As we deploy smart systems in everyday environments, there is a need to ensure these systems operate robustly. Industrial automation systems typically have an MTBF which is measured in months. For intelligent vehicles, we need to reach systems that do not require driver engagement every hour, and for home appliances, the engagement cannot be every day. How can we build such systems? We design systems for industrial, service and logistics applications. Using techniques from statistical learning, reliability engineering and multi-model fusion it is possible to architect systems that have a high degree of availability and robustness to environmental changes. In this presentation we will discuss applications from industrial automation, autonomously driving cars and home automation and show how careful systems engineerings enablesa new level of robustness.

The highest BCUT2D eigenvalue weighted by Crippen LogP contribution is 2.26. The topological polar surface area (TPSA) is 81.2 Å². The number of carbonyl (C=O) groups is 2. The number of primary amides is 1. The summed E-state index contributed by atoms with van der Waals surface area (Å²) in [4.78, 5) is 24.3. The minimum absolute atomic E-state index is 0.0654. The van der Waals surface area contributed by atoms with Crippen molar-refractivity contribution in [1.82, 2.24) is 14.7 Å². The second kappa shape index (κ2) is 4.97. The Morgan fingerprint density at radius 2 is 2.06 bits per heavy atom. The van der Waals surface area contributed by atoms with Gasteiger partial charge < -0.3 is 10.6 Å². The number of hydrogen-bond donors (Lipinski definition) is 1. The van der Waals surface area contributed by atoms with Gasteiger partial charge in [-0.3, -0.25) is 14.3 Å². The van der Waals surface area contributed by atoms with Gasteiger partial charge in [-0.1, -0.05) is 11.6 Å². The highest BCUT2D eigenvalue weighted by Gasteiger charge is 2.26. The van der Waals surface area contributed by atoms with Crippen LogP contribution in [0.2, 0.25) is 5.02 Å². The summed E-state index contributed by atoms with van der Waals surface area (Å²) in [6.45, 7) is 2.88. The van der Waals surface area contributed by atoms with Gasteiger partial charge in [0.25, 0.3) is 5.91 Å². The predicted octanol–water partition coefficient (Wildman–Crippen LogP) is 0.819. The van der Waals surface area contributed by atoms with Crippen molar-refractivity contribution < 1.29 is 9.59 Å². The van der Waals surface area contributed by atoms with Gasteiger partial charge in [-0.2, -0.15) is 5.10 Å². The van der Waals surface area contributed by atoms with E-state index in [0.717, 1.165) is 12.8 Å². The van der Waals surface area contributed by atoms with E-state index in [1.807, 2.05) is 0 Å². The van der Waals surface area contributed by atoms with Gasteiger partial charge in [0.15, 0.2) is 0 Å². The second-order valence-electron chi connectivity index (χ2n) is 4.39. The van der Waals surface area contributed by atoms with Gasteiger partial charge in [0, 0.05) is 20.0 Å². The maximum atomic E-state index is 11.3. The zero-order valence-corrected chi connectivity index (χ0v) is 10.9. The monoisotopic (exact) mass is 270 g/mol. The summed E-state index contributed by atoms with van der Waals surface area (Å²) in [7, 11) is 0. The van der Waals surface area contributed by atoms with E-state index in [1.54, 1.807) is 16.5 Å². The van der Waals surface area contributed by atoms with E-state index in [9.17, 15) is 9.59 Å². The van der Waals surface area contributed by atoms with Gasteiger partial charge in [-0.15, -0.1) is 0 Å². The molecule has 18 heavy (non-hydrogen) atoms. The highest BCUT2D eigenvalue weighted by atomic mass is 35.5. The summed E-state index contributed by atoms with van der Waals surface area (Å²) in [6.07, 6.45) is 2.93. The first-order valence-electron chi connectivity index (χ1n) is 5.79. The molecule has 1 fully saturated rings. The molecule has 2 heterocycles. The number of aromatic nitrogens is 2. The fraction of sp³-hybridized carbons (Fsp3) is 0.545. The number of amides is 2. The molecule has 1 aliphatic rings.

Henrik Christensen is the director of the Contextual Robotics Institute and a professor of Computer Science and Engineering at UC San Diego. Prior to San Diego he was the director of robotics at Georgia Tech (2006-2016). Prior to this he was a professor of computer science at the Swedish Royal Institute of Technology 1998-2006. He was also the director of the Swedish Center for Autonomous Systems 1996-2006. During the same period he was the founder and coordinator of the European Network of Excellence in Robotics, which involved more than 190 universities and companies across all European member states. He was an associate professor of robotics and computer vision at Aalborg University 1992-1996. Henrik I Christensen received his first degree in Mechanical Engineering from the Technical College of Frederikshavn, 1981. He subsequently worked at MAN B&W on control systems designs. He earned M.Sc. and Ph.D. degrees in Electrical Engineering from Aalborg University, Denmark 1987 and 1989, respectively.